ozoneoceanThis reminds me another story… Dave McKean said in an interview that he drew Cages (his one and only graphic novel) in a very traditional fashion because of what he saw at cons. People were bringing him artwork for crits that was all splashes of paint with bits of gears and stuff pulled from watches glued onto it and it made him realize that people take only that from his art while not paying attention to the basic drawing skills.
It reminds me of the artists who started their training back in the 60's and 70's when traditional art training had been turned on it's head and artists stopped being trained in all the old was of mastering figure drawing, anatomy, their media and the style of the old “masters”. Their gods were the iconoclasts of the early 20th C.- Duchamp, Picasso, Kandinsky, Klee etc… So many of them never new the traditional training and missed that, unlike Piccasso etc who went from traditional styles into a later abstract decorative style that evolved with himself and his own understanding those students where thrown head first into the (then) contemporary abstract styles. SO their perspective on older styles and methods was skewed, their understanding of the contemporary very different to the artists who had created it.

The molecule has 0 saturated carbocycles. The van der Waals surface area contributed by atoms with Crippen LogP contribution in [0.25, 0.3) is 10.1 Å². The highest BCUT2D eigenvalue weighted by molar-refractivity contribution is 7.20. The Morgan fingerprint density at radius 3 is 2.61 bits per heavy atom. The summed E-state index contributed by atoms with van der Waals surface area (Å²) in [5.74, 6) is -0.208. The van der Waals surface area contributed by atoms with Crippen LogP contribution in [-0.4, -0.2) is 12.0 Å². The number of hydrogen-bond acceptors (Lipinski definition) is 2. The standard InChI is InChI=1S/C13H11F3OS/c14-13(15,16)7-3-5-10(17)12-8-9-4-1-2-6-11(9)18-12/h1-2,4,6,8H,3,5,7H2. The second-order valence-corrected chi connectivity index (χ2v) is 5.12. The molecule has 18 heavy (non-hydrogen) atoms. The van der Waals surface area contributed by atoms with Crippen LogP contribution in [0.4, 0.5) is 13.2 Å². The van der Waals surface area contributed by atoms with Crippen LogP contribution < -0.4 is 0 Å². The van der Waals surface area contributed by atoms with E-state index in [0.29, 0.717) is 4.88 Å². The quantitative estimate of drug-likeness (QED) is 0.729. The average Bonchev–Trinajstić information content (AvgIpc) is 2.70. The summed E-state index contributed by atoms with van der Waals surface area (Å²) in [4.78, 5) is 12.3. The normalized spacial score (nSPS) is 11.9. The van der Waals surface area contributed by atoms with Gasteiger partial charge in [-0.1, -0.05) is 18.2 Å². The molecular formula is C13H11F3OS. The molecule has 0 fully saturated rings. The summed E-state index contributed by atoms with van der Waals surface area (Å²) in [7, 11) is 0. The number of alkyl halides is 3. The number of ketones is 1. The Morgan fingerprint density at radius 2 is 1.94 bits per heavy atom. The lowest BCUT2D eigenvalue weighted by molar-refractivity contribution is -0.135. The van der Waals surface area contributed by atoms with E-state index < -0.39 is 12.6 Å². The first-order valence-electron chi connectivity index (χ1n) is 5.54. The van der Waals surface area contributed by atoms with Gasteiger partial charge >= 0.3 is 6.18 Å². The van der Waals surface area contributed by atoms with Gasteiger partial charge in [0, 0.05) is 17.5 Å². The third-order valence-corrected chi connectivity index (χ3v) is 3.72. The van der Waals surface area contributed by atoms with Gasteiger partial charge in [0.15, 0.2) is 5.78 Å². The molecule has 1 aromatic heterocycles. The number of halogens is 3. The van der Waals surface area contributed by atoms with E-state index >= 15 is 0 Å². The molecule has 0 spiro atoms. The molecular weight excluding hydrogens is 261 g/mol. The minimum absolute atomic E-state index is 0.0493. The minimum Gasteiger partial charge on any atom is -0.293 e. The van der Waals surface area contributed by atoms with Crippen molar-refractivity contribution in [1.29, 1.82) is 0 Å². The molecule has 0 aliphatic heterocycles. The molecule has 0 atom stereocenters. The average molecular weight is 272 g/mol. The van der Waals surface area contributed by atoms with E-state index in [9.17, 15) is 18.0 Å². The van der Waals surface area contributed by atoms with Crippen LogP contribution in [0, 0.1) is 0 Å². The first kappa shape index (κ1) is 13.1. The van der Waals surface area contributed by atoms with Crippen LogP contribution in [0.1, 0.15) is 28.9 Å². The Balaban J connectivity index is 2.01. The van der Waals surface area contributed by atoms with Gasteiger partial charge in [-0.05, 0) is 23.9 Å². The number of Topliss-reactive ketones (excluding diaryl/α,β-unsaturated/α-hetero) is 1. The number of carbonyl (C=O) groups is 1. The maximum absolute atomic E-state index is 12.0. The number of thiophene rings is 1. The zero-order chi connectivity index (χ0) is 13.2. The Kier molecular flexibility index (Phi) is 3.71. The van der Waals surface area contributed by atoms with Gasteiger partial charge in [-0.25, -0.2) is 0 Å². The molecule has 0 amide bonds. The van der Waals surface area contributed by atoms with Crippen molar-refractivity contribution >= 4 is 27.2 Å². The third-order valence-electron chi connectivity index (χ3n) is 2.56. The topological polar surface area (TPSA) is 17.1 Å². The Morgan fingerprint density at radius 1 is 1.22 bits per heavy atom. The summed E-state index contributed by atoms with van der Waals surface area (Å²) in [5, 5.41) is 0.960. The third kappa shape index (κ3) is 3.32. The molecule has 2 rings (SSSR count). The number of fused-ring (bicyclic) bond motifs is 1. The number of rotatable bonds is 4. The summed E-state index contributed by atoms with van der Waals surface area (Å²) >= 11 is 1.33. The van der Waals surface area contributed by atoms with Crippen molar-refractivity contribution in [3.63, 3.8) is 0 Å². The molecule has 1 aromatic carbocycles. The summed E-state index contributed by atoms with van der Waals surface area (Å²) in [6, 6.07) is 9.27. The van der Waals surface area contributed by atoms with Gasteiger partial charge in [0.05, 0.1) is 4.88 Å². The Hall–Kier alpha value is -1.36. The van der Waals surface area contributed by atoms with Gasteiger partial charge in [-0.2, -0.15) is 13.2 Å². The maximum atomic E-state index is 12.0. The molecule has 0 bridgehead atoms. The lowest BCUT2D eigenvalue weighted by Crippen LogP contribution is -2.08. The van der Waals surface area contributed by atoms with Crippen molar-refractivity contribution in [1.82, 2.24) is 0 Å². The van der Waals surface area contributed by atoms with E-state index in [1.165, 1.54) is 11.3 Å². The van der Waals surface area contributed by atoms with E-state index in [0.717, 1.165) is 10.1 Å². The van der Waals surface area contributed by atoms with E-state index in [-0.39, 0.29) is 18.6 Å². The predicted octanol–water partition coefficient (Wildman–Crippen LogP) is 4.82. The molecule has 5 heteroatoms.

-That's how it is now in a way: people who “grew up” digital and didn't have all that background in older analogue styles have a skewed perspective on the media available for them to work in…
ozoneoceanBasically my views. I work cheap (automatic pencils, typewriter or even squared notebook paper, gelpens, cheap wacom volito2 tablet, scanner from 97, five or so years old pc and perhaps even older photoshop 7), and my goal is to tell stories in an efficient manner.
All that means is that people will have silly arguments about “respect”. Really it's the work that matters and whether you're working in the best way for YOU.
All that matters technically is:
1. Can you afford to do it?
2. Are you able to produce the work you want with that media in that style?
3. Will those materials and technique produce a good finished result for what the work is intended?
(i.e. hanging in a gallery, part of a video work, a magazine cover, T-shirt print and so on).
Also, I can't paint traditionally, not to mention that most of paint related materials give me a terrible headache, so I'm really grateful for the existance of digital media that allows me to use color if I want to.